The Use of the Term 'Boy' as Evidence of Race Discrimination: Apparently the 11th Circuit Didn't Get the Memo?
16 Pages Posted: 14 Mar 2011 Last revised: 29 Mar 2011
Date Written: November 11, 2010
In an unusual and interesting case, the 11th Circuit decision was appealed to the U.S. Supreme Court, the Supreme Court rendered a decision remanding the case with guidance, and upon remand, the 11th Circuit virtually ignored the Court's guidance and went its own way. The Supreme Court determined that the term "boy," when used in referring to an adult African American male, can, under certain circumstances, be evidence of race discrimination. Despite the evidence, the 11th Circuit on remand did not find such circumstances to be present in this case. The decision is not only peculiar in its decision to give only lip service to the Supreme Court's guidance, but also in its staunch refusal to recognize the vestiges of the stark historical realities of the three southern states within the circuit.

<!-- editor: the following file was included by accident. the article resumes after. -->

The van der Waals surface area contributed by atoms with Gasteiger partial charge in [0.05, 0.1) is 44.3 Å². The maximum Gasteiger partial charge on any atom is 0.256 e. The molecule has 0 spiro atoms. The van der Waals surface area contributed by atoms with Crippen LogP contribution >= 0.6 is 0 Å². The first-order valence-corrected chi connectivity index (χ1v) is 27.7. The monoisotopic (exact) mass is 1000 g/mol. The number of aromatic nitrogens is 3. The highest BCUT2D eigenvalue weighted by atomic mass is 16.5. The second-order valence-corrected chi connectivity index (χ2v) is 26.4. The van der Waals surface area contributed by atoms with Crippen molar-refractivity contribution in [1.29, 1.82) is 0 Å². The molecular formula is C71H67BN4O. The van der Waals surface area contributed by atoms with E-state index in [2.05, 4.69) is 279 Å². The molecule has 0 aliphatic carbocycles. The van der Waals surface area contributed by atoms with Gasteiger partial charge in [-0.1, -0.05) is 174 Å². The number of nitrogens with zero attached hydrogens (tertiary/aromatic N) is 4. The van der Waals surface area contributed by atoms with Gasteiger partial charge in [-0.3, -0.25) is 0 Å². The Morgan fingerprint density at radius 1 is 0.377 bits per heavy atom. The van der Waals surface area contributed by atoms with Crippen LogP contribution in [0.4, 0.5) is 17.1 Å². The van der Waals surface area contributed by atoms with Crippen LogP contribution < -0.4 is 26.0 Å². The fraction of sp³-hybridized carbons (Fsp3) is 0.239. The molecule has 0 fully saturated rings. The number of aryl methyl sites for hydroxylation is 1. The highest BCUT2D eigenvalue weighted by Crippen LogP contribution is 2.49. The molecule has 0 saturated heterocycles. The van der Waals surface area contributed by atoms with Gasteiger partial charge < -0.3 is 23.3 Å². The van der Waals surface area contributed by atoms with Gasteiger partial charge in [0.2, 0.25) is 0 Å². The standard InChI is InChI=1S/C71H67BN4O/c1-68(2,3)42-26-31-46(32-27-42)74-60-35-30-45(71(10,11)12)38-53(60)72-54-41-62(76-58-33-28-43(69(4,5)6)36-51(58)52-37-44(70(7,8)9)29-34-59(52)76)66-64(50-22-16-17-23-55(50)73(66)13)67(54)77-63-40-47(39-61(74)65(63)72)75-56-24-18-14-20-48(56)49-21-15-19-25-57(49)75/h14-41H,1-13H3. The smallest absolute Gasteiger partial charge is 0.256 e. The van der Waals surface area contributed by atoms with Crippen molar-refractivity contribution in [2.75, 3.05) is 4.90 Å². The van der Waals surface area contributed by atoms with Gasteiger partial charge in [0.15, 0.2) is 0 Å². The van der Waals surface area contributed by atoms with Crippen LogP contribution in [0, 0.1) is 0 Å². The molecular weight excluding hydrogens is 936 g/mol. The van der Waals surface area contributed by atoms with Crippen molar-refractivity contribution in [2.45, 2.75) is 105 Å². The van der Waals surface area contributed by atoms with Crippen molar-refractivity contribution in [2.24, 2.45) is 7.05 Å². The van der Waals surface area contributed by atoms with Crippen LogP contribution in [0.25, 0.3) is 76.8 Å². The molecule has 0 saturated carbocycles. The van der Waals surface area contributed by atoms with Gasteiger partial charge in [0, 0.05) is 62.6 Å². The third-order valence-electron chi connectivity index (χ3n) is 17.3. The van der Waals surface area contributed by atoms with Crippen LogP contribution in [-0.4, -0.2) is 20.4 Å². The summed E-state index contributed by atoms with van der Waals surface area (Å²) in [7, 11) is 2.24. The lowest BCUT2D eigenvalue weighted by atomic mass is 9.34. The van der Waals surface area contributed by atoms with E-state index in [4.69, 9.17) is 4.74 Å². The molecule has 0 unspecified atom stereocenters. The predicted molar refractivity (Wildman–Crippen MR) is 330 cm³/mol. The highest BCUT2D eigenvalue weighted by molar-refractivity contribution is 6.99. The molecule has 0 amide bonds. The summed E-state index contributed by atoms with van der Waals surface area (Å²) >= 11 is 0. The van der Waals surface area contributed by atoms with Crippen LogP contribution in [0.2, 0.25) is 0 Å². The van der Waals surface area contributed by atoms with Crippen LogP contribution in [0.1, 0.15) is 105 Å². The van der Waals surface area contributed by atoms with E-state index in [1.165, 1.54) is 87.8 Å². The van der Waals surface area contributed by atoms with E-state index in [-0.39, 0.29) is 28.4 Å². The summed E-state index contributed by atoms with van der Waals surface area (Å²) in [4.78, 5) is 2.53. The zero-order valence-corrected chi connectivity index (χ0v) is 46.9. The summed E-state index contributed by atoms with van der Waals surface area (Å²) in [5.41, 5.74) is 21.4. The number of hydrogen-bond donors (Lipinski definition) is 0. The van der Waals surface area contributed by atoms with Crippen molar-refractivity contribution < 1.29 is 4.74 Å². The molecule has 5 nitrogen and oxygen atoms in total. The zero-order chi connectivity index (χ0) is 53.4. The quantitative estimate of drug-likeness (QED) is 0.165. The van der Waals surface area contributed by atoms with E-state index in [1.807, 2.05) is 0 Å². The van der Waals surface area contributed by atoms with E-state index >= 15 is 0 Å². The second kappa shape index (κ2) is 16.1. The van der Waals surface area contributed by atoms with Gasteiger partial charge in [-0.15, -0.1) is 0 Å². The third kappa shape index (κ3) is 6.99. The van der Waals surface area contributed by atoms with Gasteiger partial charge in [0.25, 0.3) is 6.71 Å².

Keywords: race, race discrimination, Title VII, Civil Rights Act, Civil Rights Act of 1964, derogatory words, workplace, boy, derogatory terms
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